Anibal avoids big inning, sets Tigers up for success

Anibal avoids big inning, sets Tigers up for success

DETROIT -- Anibal Sanchez looked around and saw White Sox baserunners at first and second. He looked at the plate and saw pesky rookie Tim Anderson, with Melky Cabrera looming on deck. The big inning that had plagued Sanchez in so many starts this season was at hand.

It got lost by the end of Tuesday's 11-5 Tigers win over the White Sox, but the game turned in the fifth -- not just the six runs Detroit scored in the bottom of the inning, but the runs Sanchez prevented at the top.

"For me, that's the key of the game," said Sanchez, whose six innings of one-run ball earned him his first win as a starter since April 28.

Not only had Sanchez not won a start in over three months, the Tigers had lost every one of his 11 starts since, in large part due to the big inning. So often, it happened during the third trip through a batting order, which in Tuesday's case had just begun with Adam Eaton before his walk moved Tyler Saladino to second base with nobody out in the fifth and the White Sox already holding a 1-0 lead.

Somewhere, Sanchez needed an out, a chance to take a breath. He found it out of the corner of his eye when Saladino took off for third. The throw was lobbed, but effective, starting a rundown that ended up with Saladino retired and Eaton on second.

Sanchez picks off Saladino

"Those two guys are faster," Sanchez said. "Take one of those guys, put me with one out and a runner on second."

Step by step, Sanchez worked his way out of it. With first base now open and one runner on, he had a little leeway with Anderson, who had hit into an inning-ending double play his previous time up. This time, he jammed Anderson with a fastball, inducing a popout to catcher James McCann behind home plate.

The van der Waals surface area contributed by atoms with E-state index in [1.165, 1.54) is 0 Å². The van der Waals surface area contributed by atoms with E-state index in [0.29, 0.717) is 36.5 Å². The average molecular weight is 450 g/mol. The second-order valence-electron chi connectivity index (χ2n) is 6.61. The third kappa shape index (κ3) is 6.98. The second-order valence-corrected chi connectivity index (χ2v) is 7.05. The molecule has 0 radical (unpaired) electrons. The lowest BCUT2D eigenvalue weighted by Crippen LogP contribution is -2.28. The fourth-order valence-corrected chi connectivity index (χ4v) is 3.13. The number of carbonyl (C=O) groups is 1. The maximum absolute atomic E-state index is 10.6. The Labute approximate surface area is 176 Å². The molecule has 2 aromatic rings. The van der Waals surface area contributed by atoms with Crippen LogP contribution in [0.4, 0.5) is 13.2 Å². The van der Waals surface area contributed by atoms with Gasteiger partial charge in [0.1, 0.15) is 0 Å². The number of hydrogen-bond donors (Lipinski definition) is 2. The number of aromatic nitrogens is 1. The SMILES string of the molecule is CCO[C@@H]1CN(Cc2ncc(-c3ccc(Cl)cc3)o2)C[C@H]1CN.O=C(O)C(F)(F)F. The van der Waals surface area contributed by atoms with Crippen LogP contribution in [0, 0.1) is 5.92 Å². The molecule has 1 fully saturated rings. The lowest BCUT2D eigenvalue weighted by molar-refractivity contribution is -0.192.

"After that, I just want to throw a really good pitch to get out of the inning," Sanchez said.

He had to throw it to Melky Cabrera, who was 15-for-34 off Sanchez entering the night. Cabrera gave his first pitch a ride to left, sending Justin Upton to the warning track, but it stayed in for the third out.

It was the closest the White Sox came to a home run off Sanchez, who lost to the Sox a week and a half ago with help from a three-run homer by Eaton. While Sanchez's strikeout total was down in the rematch, he gave up only one extra-base hit, and he erased two baserunners with double plays. It was enough to keep his rotation spot with Mike Pelfrey going to the 15-day disabled list.

"I feel good right now," Sanchez said. "I threw my best game of the year, and that's all I can say."

Jason Beck has covered the Tigers for since 2002. Read Beck's Blog, follow him on Twitter @beckjason and listen to his podcast. This story was not subject to the approval of Major League Baseball or its clubs.